The upside of ugly:
Challenging piece from Jessica Valenti about the self-esteem trap we set up for girls
by telling them “confidence” is all they need to make it in the world, with the hook of plastic surgery given to kids who have “facial deformities”…like ears that stick out. There’s much I disagree with here (Valenti attributes her sense of humor and feminism to not having grown up a terribly pretty girl, which seems an odd construction for a feminist to make; what of all the pretty girls who found feminism because they got tired of being valued for their looks?) but the core here is intact: If we turn self-esteem into the end-all, be-all of girlhood, we set up a parallel path in which any route girls take to get there—including plastic surgery—is justified.
Source of all my sex tips.
My lifelong love-hate relationship with ladymags gets even more complex with reading this New York Times magazine article
by Edith Zimmerman about international editions of Cosmopolitan
(64 of ’em!).
Tracie Egan Morrissey looks at nail art, “the last bastion of female-centric beauty.”
As she points out, nails are the one beauty ritual that has naught to do with fitting some sort of beauty standard that evo-psych enthusiasts claim is about women babooning for men, thus totally legitimizing the fact that my toenails haven’t gone a day unpainted since 2006.
Fashionista looks at the beauty products that showed the greatest sales increase
in the first two quarters of the year. Most surprising: Makeup palette sales shot up 19%. Why so popular all of a sudden? I’m guessing some combination of feeling like you’re getting more for your money, and the way it sort of scratches the itch for curation, which has become quite the thing thanks to ye olde internet. It’s a Twitter feed for your face!
An intriguing trio of academic papers
focusing on appearance and disability: prosthetics as accessories; acceptance and rejection of the beauty status quo among blind women; and garments designed to prevent inappropriate undressing among dementia patients.
Can’t buy happiness:
This sorta grody infographic that tried to half-assedly argue that spending money on beauty makes people unhappy made the rounds this week. The most interesting take
is at Autostraddle, where Gabrielle mused about the role of the queer community and mainstream beauty culture: “The study claims that beautiful people make more money than not beautiful people, but last time I checked, dykes still make less than cis-men
.” The larger point here is that we’re in a lose-lose proposition: People who are “naturally” beautiful enjoy greater happiness, but spending more money to appear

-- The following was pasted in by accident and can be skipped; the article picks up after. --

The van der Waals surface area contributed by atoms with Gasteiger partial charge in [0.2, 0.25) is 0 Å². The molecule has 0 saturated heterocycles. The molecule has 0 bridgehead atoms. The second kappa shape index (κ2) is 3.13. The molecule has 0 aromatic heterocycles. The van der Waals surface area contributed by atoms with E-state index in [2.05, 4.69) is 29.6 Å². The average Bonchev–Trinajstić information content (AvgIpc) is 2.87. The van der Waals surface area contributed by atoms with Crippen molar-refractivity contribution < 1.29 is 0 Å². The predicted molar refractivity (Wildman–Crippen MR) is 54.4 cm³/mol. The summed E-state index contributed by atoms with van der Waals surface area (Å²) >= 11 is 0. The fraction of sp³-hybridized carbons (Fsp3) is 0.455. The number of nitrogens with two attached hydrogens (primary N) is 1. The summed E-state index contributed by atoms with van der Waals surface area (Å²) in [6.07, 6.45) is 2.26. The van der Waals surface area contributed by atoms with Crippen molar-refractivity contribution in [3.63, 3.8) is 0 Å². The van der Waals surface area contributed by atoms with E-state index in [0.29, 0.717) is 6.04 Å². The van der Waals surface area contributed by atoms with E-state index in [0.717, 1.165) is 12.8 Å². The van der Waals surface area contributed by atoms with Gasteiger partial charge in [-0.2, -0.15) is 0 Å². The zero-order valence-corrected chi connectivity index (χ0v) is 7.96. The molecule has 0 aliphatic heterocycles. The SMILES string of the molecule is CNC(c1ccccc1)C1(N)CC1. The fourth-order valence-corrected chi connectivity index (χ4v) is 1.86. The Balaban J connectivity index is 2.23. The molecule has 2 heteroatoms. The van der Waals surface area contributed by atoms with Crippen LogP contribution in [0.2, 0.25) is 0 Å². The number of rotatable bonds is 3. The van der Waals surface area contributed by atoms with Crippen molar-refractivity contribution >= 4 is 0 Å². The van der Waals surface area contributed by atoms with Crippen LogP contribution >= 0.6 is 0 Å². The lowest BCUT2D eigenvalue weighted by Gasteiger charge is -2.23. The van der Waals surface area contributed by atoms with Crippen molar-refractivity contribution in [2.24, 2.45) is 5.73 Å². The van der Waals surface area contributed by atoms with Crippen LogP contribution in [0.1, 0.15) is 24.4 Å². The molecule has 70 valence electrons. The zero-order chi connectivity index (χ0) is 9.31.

naturally beautiful doesn’t appear to have an effect on happiness.
In the buff:
Every so often there’s a brand or product too great not to share: Meet MySkins
, a bra/underwear line with 20 different shades of “nude.” Still lacking on the darker end of the skin-tone spectrum, but it’s still nice to see a start of a solution to a problem that prevents some of us from wearing white tops with pride.
I love it when someone fesses up to doing something I do covertly, which is why I totally ate up this Kate Fridkis essay
on checking out other women. So often this gets talked about strictly in terms of competition, but that’s only rarely what my own secret scoping is about. (If anything, it’s awe, but that doesn’t fit as nicely into the ladies-love-to-catfight narrative, now, does it?)
On being Californian:
“Latina women stop you in the street to ask what shampoo you use; ‘Your hair is like mine,’ they reach out to touch it, awed by the familiarity. They ask whether you are one of them–this time you don’t mind. They are mournful when you answer, ‘No.’ ‘You’re pretty!’ they exclaim. Please be possible
, had been the unspoken hope. I can’t look white but I can look like you!
I know, because I see the reflection of my desires on their faces.”
Just like us:
Introducing the eminently likeable celebrity as Every Girl
, courtesy Courtney at Those Graces. I’ve read waaaay more than my share of celebrity profiles (for work, most of the time) and was snookered in by this trope at first—Wow, Jennifer Aniston sounds so normal! She’s goofy and down-to-earth and wears pajama pants around the house! Jennifer Aniston—she’s just like us! And then I noticed the same sentiment being applied to Courtney Cox, and Kate Hudson, and Claire Danes, and Reese Witherspoon, and so on until I had to conclude that the whole thing was a ploy. A casual observation, thoroughly not researched: Every so often celebrity profile writers will break this trope by being all, “Now THIS woman is a real STAR and she’s so GLAMOROUS and UNTOUCHABLE.” And off the top of my head, every time I’ve seen this done, it’s a non-white celebrity. (Jennifer Lopez, Jennifer Hudson, and Beyoncé come to mind.) Do we want our black starlets to be unapproachable divas?